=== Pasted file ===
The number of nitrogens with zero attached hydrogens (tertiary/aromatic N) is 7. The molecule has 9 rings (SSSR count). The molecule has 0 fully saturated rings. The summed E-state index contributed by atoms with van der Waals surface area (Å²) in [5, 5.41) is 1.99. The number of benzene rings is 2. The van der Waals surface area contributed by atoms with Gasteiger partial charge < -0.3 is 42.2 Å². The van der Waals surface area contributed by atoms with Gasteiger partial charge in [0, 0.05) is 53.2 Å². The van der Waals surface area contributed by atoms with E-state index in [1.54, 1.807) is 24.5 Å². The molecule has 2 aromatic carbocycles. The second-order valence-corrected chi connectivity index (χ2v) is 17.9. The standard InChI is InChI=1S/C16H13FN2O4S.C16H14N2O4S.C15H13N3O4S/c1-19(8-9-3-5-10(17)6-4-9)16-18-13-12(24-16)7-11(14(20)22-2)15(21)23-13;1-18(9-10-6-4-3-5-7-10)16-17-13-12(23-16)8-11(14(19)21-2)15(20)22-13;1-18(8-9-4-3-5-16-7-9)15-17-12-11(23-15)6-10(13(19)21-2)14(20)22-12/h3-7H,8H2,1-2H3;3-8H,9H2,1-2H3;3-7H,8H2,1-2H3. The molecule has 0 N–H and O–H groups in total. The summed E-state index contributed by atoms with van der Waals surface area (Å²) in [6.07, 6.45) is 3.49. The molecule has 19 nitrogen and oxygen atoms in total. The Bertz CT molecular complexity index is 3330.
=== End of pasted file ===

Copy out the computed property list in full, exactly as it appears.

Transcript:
The number of nitrogens with zero attached hydrogens (tertiary/aromatic N) is 7. The molecule has 9 rings (SSSR count). The molecule has 0 fully saturated rings. The summed E-state index contributed by atoms with van der Waals surface area (Å²) in [5, 5.41) is 1.99. The number of benzene rings is 2. The van der Waals surface area contributed by atoms with Gasteiger partial charge < -0.3 is 42.2 Å². The van der Waals surface area contributed by atoms with Gasteiger partial charge in [0, 0.05) is 53.2 Å². The van der Waals surface area contributed by atoms with E-state index in [1.54, 1.807) is 24.5 Å². The molecule has 2 aromatic carbocycles. The second-order valence-corrected chi connectivity index (χ2v) is 17.9. The standard InChI is InChI=1S/C16H13FN2O4S.C16H14N2O4S.C15H13N3O4S/c1-19(8-9-3-5-10(17)6-4-9)16-18-13-12(24-16)7-11(14(20)22-2)15(21)23-13;1-18(9-10-6-4-3-5-7-10)16-17-13-12(23-16)8-11(14(19)21-2)15(20)22-13;1-18(8-9-4-3-5-16-7-9)15-17-12-11(23-15)6-10(13(19)21-2)14(20)22-12/h3-7H,8H2,1-2H3;3-8H,9H2,1-2H3;3-7H,8H2,1-2H3. The molecule has 0 N–H and O–H groups in total. The summed E-state index contributed by atoms with van der Waals surface area (Å²) in [6.07, 6.45) is 3.49. The molecule has 19 nitrogen and oxygen atoms in total. The Bertz CT molecular complexity index is 3330.